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Flash in the Phan


The last 530 million years are a bit of a blip, really, say geologists

Geoscientist Online Monday 7 September 2009

The Earth has supported an active biosphere for at least the past 3500 million years, but the obvious fossil record is limited to just the last 530Ma. This Phanerozoic record documents a wealth of large scale (macro)evolutionary patterns, such as mass extinction and adaptive radiation, and sheds important light on the functioning and potential fate of the modern biosphere. Nick Butterfield (Cambridge University) told the British Science Association meeting in Guildford today: “Not only is the present the key to the past, but the past can be the key to the present. In this seemingly uniformitarian light, the macroecological and macroevolutionary "rules" of the Phanerozoic have commonly been extrapolated uncritically into the much deeper, pre-Cambrian record. “

Study of the pre-Cambrian fossil record over the past few decades has yielded a wealth of prokaryotic and eukaryotic fossils, but the emerging patterns differ fundamentally from those of the Phanerozoic. Prior to about 630Ma, not only were all organisms effectively microscopic, but diversity appears to have been fundamentally lower - and evolutionary turnover fundamentally slower - than at any time since. The principal picture is one of profound evolutionary stasis - and no measurable extinction - over hundreds of millions of years.

All this changed with the onset of the Ediacaran, which begins with the first measurable biotic “radiation” in the whole of the fossil record, followed closely by the appearance and relatively rapid turnover of Ediacaran macrofossils, the first sedimentary trace fossils and the first biomineralized macrofossils. The Ediacaran marks a fundamental shift towards macroevolutionary patterns typical of the Phanerozoic.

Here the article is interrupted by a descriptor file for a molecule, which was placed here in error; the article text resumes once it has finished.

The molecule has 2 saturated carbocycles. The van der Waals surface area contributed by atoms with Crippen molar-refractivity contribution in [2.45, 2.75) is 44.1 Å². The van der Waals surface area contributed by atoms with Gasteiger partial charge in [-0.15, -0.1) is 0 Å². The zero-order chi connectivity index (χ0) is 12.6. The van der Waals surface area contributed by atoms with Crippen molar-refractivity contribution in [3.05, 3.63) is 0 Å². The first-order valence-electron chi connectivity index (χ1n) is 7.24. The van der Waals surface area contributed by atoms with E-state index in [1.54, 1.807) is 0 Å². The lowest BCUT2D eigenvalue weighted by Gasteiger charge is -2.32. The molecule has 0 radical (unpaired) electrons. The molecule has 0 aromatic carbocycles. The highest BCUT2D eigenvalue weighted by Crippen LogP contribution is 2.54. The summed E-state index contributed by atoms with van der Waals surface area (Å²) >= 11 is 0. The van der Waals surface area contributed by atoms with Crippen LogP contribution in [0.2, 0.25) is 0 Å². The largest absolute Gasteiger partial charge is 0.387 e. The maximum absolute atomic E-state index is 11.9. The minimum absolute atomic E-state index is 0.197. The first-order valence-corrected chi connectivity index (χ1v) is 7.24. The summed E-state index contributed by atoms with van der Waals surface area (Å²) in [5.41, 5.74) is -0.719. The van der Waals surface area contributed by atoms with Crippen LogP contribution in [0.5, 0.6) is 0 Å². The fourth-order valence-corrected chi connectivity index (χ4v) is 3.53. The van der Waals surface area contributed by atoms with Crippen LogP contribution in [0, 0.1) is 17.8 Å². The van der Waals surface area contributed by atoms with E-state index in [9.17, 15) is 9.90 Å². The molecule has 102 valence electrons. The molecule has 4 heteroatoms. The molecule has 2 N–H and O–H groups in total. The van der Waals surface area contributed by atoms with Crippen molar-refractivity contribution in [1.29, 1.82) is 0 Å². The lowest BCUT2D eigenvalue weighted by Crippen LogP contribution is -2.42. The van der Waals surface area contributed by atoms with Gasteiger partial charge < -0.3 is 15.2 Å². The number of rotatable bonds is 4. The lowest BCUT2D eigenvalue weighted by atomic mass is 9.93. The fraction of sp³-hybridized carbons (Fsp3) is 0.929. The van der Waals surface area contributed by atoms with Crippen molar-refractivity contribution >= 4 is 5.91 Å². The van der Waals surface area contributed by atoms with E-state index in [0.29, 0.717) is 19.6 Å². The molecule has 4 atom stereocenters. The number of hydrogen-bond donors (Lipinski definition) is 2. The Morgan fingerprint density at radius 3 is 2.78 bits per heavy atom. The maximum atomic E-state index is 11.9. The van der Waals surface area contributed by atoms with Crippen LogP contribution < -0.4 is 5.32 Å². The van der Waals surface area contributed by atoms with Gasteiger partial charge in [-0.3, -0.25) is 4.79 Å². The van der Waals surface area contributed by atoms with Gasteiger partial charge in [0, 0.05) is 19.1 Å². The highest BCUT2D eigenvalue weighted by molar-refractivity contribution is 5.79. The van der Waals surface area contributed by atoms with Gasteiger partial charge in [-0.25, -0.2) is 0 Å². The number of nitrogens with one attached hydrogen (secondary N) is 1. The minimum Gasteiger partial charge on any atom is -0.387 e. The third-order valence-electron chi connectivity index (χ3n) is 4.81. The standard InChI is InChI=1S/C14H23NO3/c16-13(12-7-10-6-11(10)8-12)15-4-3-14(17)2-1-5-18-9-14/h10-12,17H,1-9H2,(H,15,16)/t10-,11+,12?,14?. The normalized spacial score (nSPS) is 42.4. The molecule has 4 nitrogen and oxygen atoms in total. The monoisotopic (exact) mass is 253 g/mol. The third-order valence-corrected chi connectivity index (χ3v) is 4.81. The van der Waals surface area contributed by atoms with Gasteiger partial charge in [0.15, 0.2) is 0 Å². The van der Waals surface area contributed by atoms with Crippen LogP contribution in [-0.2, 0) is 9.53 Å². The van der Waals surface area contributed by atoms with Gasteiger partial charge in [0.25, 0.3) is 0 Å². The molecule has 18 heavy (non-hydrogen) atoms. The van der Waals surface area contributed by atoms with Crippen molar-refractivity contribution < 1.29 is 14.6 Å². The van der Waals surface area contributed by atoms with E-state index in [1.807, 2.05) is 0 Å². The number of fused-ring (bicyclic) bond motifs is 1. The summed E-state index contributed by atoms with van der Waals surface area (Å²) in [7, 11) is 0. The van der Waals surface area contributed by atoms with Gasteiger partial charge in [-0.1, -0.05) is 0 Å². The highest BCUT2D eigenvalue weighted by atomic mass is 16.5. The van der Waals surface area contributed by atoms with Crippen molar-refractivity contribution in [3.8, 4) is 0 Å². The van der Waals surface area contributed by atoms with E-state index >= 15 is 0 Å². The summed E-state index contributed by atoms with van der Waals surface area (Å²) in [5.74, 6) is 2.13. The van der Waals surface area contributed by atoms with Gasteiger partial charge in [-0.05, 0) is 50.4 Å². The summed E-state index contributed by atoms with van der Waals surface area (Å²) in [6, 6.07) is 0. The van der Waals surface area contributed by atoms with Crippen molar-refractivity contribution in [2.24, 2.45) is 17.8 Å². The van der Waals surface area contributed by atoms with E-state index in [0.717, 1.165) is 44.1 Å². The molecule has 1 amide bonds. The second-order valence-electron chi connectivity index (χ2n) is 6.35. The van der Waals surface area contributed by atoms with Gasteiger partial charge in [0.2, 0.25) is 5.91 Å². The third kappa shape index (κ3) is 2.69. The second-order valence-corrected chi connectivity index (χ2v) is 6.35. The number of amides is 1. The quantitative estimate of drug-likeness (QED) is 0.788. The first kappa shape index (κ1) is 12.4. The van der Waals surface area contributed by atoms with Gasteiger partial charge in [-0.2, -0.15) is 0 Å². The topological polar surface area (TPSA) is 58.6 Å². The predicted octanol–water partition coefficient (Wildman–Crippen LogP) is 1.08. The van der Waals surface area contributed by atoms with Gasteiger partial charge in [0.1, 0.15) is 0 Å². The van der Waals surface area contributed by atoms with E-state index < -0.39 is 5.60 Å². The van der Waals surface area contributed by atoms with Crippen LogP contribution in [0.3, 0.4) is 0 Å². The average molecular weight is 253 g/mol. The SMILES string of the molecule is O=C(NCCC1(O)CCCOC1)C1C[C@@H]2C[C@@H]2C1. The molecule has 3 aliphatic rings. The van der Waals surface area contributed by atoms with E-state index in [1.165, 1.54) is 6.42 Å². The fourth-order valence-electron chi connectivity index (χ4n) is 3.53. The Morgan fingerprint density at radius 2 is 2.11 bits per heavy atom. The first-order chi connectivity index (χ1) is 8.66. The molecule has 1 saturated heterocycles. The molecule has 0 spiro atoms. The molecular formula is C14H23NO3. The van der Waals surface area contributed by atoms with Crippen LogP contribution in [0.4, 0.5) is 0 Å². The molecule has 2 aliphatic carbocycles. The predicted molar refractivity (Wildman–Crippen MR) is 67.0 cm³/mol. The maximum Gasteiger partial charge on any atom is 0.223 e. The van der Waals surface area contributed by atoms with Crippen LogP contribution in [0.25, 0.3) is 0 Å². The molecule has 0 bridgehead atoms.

No shortage of hypotheses have been put forward to explain the shift of evolutionary dynamics at the beginning of the Ediacaran; but most of these (e.g., Snowball Earth, meteorite impact, global oxygen increase) fail to provide a proximal explanation for the observed phenomena, according to Butterfield. He believes instead that the key innovation was the evolution of Eumetazoa - diploblastic and triploblastic animals with a differentiated gut and nervous system - and their unique impact on ecology and evolution.

BSA “Unlike all other types of organisms, eumetazoans are capable of building multi-tiered trophic structures, and driving the morphology-based co-evolutionary arms races that give the Phanerozoic biosphere its peculiar character - not least large organismal size, complex behaviour, biomineralization, high diversity, high standing biomass, rapid evolutionary turnover, dynamic instability, mass extinction, biogeographic partitioning, and eukaryote-dominated primary productivity. As such, the history of life on Earth can be divided into two, more-or-less mutually exclusive phases, separated by the (newly ratified) Ediacaran Period (see fig). It was during this critical, 100 million-year transition that of animal-based ecosystems were developed, along with the decidedly non-uniformitarian rules of Phanerozoic macroecology and macroevolution” says Butterfield.

Punch line

“The punch line” says Butterfield, “ is that animals fundamentally changed the way that both evolution and ecology work; that the principle of uniformitarianism cannot be applied to a world without animals; that the biosphere of the past 500 million years is a bizarre situation quite unlike what the planet has usually hosted; and that the pronounced geochemical perturbations associated with the Cambrian explosion are almost certainly the consequence of animal evolution rather than its cause."

This also means that if we ever encounter an alien biosphere, the chances are that it will not resemble ours but the one that prevailed before the great “explosion” Most biospheres in the universe are likely to have the character of Earth's pre-animal biosphere” says Butterfield.  The highest organism on such a planet is more likely to stick to your boot than take you to its leader.

Butterfield says the next challenge for him will be to “get geochemists to appreciate the powerful role that animals play in driving biogeochemical cycles, including both the carbon cycle and the history of atmospheric oxygen. They tend to hold that evolution is driven more or less exclusively by geochemistry!”